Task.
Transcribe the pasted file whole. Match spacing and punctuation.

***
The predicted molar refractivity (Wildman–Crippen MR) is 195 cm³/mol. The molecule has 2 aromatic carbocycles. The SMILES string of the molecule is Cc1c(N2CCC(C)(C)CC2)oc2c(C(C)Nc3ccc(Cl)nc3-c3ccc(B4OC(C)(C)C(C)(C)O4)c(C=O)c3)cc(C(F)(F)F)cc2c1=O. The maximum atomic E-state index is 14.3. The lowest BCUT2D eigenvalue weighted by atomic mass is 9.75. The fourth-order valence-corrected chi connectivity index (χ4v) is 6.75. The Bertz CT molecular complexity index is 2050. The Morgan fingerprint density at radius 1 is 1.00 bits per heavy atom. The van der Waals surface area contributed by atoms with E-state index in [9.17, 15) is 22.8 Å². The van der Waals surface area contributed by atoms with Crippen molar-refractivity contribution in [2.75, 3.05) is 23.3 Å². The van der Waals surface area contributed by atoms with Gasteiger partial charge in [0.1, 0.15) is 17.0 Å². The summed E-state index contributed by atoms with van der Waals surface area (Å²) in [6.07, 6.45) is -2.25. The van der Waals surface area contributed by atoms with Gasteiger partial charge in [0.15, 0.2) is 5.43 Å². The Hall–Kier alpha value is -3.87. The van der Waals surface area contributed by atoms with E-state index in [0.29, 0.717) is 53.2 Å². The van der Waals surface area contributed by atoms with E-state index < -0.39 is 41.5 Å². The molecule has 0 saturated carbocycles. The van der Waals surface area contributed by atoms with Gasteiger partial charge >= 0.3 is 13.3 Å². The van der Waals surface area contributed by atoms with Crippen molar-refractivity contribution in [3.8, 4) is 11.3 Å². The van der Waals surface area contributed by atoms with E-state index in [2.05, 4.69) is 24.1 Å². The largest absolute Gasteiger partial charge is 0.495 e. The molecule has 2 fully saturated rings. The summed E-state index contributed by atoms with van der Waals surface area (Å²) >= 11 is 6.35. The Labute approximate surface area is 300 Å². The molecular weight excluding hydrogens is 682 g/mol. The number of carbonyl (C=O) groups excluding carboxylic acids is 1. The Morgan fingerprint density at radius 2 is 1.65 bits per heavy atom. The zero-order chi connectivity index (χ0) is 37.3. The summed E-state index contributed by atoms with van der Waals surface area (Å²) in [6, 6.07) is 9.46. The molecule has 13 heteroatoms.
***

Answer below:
The predicted molar refractivity (Wildman–Crippen MR) is 195 cm³/mol. The molecule has 2 aromatic carbocycles. The SMILES string of the molecule is Cc1c(N2CCC(C)(C)CC2)oc2c(C(C)Nc3ccc(Cl)nc3-c3ccc(B4OC(C)(C)C(C)(C)O4)c(C=O)c3)cc(C(F)(F)F)cc2c1=O. The maximum atomic E-state index is 14.3. The lowest BCUT2D eigenvalue weighted by atomic mass is 9.75. The fourth-order valence-corrected chi connectivity index (χ4v) is 6.75. The Bertz CT molecular complexity index is 2050. The Morgan fingerprint density at radius 1 is 1.00 bits per heavy atom. The van der Waals surface area contributed by atoms with E-state index in [9.17, 15) is 22.8 Å². The van der Waals surface area contributed by atoms with Crippen molar-refractivity contribution in [2.75, 3.05) is 23.3 Å². The van der Waals surface area contributed by atoms with Gasteiger partial charge in [0.1, 0.15) is 17.0 Å². The summed E-state index contributed by atoms with van der Waals surface area (Å²) in [6.07, 6.45) is -2.25. The van der Waals surface area contributed by atoms with Gasteiger partial charge in [0.15, 0.2) is 5.43 Å². The Hall–Kier alpha value is -3.87. The van der Waals surface area contributed by atoms with E-state index in [0.29, 0.717) is 53.2 Å². The van der Waals surface area contributed by atoms with E-state index < -0.39 is 41.5 Å². The molecule has 0 saturated carbocycles. The van der Waals surface area contributed by atoms with Gasteiger partial charge >= 0.3 is 13.3 Å². The van der Waals surface area contributed by atoms with Crippen molar-refractivity contribution in [3.8, 4) is 11.3 Å². The van der Waals surface area contributed by atoms with E-state index in [2.05, 4.69) is 24.1 Å². The largest absolute Gasteiger partial charge is 0.495 e. The molecule has 2 fully saturated rings. The summed E-state index contributed by atoms with van der Waals surface area (Å²) >= 11 is 6.35. The Labute approximate surface area is 300 Å². The molecular weight excluding hydrogens is 682 g/mol. The number of carbonyl (C=O) groups excluding carboxylic acids is 1. The Morgan fingerprint density at radius 2 is 1.65 bits per heavy atom. The zero-order chi connectivity index (χ0) is 37.3. The summed E-state index contributed by atoms with van der Waals surface area (Å²) in [6, 6.07) is 9.46. The molecule has 13 heteroatoms.